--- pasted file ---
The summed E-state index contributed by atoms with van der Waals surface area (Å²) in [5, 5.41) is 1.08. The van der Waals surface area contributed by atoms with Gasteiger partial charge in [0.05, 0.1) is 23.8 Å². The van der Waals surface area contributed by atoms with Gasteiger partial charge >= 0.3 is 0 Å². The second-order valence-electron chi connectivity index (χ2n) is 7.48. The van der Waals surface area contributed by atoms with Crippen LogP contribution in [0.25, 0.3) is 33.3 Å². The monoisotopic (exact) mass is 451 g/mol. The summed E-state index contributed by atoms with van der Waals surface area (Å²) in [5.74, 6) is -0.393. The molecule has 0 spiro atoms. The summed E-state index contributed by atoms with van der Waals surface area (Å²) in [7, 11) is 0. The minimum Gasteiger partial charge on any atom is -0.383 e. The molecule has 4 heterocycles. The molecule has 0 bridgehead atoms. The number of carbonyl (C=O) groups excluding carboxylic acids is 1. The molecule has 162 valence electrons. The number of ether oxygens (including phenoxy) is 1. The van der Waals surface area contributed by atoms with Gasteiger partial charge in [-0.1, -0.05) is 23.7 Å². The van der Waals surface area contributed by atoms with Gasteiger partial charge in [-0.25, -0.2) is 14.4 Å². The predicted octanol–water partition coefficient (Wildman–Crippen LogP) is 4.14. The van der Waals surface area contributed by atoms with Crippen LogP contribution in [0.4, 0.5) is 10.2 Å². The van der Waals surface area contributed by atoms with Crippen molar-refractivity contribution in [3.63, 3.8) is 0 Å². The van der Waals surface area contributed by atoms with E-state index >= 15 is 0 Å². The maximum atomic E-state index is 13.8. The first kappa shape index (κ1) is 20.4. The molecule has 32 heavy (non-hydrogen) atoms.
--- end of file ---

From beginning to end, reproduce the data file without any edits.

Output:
The summed E-state index contributed by atoms with van der Waals surface area (Å²) in [5, 5.41) is 1.08. The van der Waals surface area contributed by atoms with Gasteiger partial charge in [0.05, 0.1) is 23.8 Å². The van der Waals surface area contributed by atoms with Gasteiger partial charge >= 0.3 is 0 Å². The second-order valence-electron chi connectivity index (χ2n) is 7.48. The van der Waals surface area contributed by atoms with Crippen LogP contribution in [0.25, 0.3) is 33.3 Å². The monoisotopic (exact) mass is 451 g/mol. The summed E-state index contributed by atoms with van der Waals surface area (Å²) in [5.74, 6) is -0.393. The molecule has 0 spiro atoms. The summed E-state index contributed by atoms with van der Waals surface area (Å²) in [7, 11) is 0. The minimum Gasteiger partial charge on any atom is -0.383 e. The molecule has 4 heterocycles. The molecule has 0 bridgehead atoms. The number of carbonyl (C=O) groups excluding carboxylic acids is 1. The molecule has 162 valence electrons. The number of ether oxygens (including phenoxy) is 1. The van der Waals surface area contributed by atoms with Gasteiger partial charge in [-0.1, -0.05) is 23.7 Å². The van der Waals surface area contributed by atoms with Gasteiger partial charge in [-0.25, -0.2) is 14.4 Å². The predicted octanol–water partition coefficient (Wildman–Crippen LogP) is 4.14. The van der Waals surface area contributed by atoms with Crippen LogP contribution in [0.4, 0.5) is 10.2 Å². The van der Waals surface area contributed by atoms with Crippen molar-refractivity contribution in [3.63, 3.8) is 0 Å². The van der Waals surface area contributed by atoms with E-state index >= 15 is 0 Å². The maximum atomic E-state index is 13.8. The first kappa shape index (κ1) is 20.4. The molecule has 32 heavy (non-hydrogen) atoms.